• The Celtic Origins of Halloween
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    The Celtic Origins of Halloween

    22 months ago

    Though the word is Christian, the celebration of Halloween appears to be related to the Celtic holiday of Samhain, which traditionally occurred near the old Celtic New Year in early November.

  • 13 Songs and Stories for Halloween
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    13 Songs and Stories for Halloween

    6 months ago

    Halloween has changed as it crossed the Atlantic from Europe and is now fervently celebrated in North America. Following are 13 modern 20th-century songs that delve into the dark but festive holiday.

  • 10 Bands From the Late '60s That Almost Made It
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    10 Bands From the Late '60s That Almost Made It

    2 months ago

    The late '60s witnessed a musical explosion of music that people still listen to today. As a result of the fierce competition, many excellent performers never received wide recognition.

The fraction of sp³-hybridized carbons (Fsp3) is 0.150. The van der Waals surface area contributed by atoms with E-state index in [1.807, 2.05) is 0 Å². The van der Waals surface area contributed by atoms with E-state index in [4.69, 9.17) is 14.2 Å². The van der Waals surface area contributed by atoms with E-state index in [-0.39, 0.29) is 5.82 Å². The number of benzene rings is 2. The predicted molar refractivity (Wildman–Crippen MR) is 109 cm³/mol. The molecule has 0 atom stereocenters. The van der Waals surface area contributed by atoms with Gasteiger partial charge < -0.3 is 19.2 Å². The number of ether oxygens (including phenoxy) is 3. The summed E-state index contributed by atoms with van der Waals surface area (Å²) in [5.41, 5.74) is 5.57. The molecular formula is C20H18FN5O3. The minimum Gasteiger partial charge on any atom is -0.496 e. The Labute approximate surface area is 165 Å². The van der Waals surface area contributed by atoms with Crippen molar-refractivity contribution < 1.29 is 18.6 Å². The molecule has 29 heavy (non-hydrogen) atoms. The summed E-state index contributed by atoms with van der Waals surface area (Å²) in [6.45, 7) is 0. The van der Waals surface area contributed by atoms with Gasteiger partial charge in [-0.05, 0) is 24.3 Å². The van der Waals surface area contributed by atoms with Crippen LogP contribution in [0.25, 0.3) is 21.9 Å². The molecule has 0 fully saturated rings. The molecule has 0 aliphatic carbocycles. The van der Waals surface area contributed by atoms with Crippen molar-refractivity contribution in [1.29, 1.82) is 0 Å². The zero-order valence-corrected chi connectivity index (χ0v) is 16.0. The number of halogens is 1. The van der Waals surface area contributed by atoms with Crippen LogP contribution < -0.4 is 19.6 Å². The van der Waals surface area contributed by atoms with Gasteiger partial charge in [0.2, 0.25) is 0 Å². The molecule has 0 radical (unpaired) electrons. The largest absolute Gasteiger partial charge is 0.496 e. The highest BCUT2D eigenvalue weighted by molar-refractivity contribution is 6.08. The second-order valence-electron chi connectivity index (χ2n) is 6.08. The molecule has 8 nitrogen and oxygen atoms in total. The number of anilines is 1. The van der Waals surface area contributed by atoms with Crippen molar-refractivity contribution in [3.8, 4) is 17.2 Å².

• The Columbus Quiz
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    The Columbus Quiz

    22 months ago

    No doubt about it, Christopher Columbus rode the Trade Winds to the Caribbean, and chanced upon a whole new world. Here are ten fun questions to see how much you know about the great explorer.

  • George Washington and the Whiskey Rebellion
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    George Washington and the Whiskey Rebellion

    22 months ago

    George Washington played a role in two whiskey rebellions. The first occurred, when Yankee distillers began making whiskey from grain, while the second was the actual revolt of whiskey makers in PA.

  • 10 Bands From the '70s That Almost Made It
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    10 Bands From the '70s That Almost Made It

    21 months ago

    The late '60s and early '70s witnessed a musical explosion, first in Britain, then in America. As a result, there were many talented bands that just couldn't nail down the big break.

  • A Few Things About the Vikings That You Might Want to Know
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    A Few Things About the Vikings That You Might Want to Know

    7 months ago

    According to historians, the Vikings came out of Northern Europe to terrorize and plunder more peaceable kingdoms. Included here, are a few bits of Norse history that modern readers might enjoy.

  • The Nordic Roots Musical Tradition
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    The Nordic Roots Musical Tradition

    5 months ago

    In the latter part of the 20th century, Scandinavian music experienced a musical renaissance that still continues today. Here is a look at the music and the people who make it.